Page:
Contingency level of care means that hospitals are not operating normally. Bessel said Banner staffers have been doing less documentation and certain patients may experience prolonged wait times for non-essential healthcare visits. Healthcare staff is also being moved to different units they don’t normally work in to support the lack of health care workers. The national labor shortage hit the healthcare workforce hard this last year.
Banner Health has hired 2,600 travel workers to support on-site staffing. Gov. Doug Ducey set aside $35 million to assist Arizona hospitals in staffing and state health officials filed for assistance from the Federal Emergency Management Agency for 133 hospital staff to support seven rural Arizona hospitals.
Crisis standards of care are determined by the State of Arizona and AZDHS has a procedural plan to provide healthcare institutions with guidance. According to AZDHS, crisis standards of care will only occur during the most extreme disasters that directly impact the healthcare system.
AZDHS guidelines say crisis standards of care will apply when most of the community’s infrastructure is in bad shape; local officials can’t perform their roles to assist the community; community functions are irregular, and there’s a major strain on regional resources.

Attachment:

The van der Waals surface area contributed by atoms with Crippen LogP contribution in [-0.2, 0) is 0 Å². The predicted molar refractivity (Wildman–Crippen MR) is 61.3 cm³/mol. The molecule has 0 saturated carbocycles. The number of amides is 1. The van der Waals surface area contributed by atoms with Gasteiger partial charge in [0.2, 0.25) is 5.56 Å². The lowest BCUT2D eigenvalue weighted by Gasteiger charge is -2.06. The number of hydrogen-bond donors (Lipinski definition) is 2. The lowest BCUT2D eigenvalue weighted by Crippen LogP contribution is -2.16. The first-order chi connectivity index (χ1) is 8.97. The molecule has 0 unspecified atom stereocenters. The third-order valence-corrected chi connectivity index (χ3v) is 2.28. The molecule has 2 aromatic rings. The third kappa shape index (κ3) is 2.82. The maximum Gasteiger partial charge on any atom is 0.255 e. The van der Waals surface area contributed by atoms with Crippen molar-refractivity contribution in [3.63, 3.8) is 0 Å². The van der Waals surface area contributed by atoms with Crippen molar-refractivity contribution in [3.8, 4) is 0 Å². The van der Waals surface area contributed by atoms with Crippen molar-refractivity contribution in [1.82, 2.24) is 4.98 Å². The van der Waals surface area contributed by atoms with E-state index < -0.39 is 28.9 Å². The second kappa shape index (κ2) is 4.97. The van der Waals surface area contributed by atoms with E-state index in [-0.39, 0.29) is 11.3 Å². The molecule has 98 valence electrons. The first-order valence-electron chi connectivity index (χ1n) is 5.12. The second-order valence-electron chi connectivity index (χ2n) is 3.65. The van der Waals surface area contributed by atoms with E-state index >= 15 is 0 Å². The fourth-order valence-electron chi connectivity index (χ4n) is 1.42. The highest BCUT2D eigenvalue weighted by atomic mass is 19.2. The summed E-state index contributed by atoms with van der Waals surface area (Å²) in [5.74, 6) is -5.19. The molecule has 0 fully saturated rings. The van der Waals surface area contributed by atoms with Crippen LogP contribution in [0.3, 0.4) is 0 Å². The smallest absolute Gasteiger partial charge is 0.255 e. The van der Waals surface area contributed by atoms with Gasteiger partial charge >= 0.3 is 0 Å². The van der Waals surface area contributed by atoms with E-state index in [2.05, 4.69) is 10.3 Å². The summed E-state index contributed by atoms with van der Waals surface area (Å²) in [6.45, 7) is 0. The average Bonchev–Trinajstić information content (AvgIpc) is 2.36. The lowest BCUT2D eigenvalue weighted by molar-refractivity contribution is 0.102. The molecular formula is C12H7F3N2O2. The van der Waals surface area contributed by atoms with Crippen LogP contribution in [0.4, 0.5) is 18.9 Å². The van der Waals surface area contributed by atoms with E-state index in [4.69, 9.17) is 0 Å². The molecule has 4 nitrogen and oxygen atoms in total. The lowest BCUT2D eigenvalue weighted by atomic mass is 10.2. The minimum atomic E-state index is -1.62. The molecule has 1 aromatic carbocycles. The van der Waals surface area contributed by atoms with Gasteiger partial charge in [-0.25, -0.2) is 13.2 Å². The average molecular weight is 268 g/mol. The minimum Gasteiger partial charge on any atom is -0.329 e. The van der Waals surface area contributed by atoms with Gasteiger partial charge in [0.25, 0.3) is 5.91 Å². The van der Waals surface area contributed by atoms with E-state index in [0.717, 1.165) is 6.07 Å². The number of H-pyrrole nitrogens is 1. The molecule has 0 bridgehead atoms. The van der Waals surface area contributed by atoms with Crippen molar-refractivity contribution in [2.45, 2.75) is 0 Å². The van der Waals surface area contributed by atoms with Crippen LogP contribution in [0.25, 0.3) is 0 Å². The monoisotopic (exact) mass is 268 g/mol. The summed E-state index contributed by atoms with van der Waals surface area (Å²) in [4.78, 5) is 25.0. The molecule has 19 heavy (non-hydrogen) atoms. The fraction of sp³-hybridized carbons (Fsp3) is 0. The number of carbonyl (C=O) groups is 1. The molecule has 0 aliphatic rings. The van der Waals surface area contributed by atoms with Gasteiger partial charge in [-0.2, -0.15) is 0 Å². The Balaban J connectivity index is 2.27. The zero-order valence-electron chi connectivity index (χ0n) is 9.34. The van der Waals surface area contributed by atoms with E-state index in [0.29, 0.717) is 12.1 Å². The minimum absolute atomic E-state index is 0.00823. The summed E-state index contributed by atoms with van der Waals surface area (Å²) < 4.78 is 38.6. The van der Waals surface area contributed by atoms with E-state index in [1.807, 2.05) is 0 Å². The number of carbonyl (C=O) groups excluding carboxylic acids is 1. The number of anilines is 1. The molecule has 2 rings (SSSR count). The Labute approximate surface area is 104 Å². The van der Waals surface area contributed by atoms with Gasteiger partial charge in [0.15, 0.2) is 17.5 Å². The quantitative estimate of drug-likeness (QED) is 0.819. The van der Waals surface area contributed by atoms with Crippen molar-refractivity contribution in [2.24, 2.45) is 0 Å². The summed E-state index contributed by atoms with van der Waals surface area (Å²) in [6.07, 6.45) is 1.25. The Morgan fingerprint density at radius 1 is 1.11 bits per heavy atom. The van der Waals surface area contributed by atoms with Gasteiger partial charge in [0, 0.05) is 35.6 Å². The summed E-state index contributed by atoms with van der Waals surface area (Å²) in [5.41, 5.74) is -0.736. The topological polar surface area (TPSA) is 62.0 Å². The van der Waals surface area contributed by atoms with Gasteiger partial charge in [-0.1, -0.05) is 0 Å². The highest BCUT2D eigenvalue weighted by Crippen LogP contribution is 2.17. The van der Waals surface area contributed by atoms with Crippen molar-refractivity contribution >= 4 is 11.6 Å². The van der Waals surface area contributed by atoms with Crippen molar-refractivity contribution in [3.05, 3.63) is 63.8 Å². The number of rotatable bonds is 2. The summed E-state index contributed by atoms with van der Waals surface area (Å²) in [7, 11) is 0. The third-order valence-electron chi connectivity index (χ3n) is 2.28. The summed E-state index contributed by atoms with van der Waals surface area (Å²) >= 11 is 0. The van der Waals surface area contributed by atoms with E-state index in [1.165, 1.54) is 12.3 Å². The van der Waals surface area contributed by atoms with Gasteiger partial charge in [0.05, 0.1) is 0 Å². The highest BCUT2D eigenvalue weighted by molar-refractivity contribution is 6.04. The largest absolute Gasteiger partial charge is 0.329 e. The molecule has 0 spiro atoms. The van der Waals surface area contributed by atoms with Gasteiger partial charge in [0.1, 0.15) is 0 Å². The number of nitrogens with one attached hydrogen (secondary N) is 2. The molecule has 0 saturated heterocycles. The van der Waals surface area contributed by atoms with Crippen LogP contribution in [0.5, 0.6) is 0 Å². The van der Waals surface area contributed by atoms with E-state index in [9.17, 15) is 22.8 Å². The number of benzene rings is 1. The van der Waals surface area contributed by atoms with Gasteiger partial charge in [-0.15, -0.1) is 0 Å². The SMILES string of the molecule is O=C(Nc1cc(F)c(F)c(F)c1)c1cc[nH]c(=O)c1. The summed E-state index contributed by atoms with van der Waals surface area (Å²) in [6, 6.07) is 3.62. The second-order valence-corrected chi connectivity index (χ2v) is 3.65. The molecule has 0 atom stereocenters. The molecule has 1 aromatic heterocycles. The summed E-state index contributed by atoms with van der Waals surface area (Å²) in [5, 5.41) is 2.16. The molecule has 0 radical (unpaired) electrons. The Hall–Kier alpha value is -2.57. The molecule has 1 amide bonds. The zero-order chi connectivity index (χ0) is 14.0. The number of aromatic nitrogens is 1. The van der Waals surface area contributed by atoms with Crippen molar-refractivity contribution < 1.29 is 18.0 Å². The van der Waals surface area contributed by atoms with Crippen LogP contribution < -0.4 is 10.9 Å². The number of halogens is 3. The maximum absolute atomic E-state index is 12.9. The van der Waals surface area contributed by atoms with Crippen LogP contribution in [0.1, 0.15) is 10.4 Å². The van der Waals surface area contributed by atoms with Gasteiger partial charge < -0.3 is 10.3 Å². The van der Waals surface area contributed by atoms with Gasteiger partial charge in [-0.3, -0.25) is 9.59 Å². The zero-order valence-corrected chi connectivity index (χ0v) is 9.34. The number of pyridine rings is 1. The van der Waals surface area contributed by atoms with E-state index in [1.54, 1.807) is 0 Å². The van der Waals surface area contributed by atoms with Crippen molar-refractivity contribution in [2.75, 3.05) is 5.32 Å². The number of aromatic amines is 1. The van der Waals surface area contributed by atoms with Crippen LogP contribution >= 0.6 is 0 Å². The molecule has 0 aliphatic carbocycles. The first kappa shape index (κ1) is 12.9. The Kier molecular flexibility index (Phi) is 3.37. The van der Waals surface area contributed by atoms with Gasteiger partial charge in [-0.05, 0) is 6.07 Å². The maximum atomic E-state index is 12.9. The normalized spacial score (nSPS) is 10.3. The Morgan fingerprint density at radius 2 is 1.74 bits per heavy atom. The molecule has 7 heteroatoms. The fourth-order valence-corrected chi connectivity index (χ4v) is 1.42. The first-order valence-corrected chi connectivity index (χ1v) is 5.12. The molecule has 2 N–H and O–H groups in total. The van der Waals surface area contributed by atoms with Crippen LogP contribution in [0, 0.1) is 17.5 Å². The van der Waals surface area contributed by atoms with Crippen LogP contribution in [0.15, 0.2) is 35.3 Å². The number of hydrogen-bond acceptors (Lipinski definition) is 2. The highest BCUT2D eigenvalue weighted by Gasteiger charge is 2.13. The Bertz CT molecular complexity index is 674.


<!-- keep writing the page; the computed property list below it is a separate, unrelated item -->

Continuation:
Banner Health estimates that peak hospitalizations will occur in mid-January. Unsurprisingly, the surge estimates coincide with holiday celebrations. Public health officials have been reluctant to tell people to avoid family gatherings during the holiday season, but they recommend wearing a mask indoors if family members are not vaccinated and getting vaccinated before congregating with family members.
Vaccines and booster shots are widely available for free in Pima County. Local pharmacies, primary care physicians, and Pima County Health Department locations offer vaccines and booster shots. Pima County began offering Pfizer booster shots for 16- to 17-year-olds who received their two-shot vaccination series at least 6 months prior. This came one day after the federal government approved the Pfizer booster shot for 16- to 17-year-olds on Dec. 9. Parental guidance is required for this age group to receive the booster shot. ■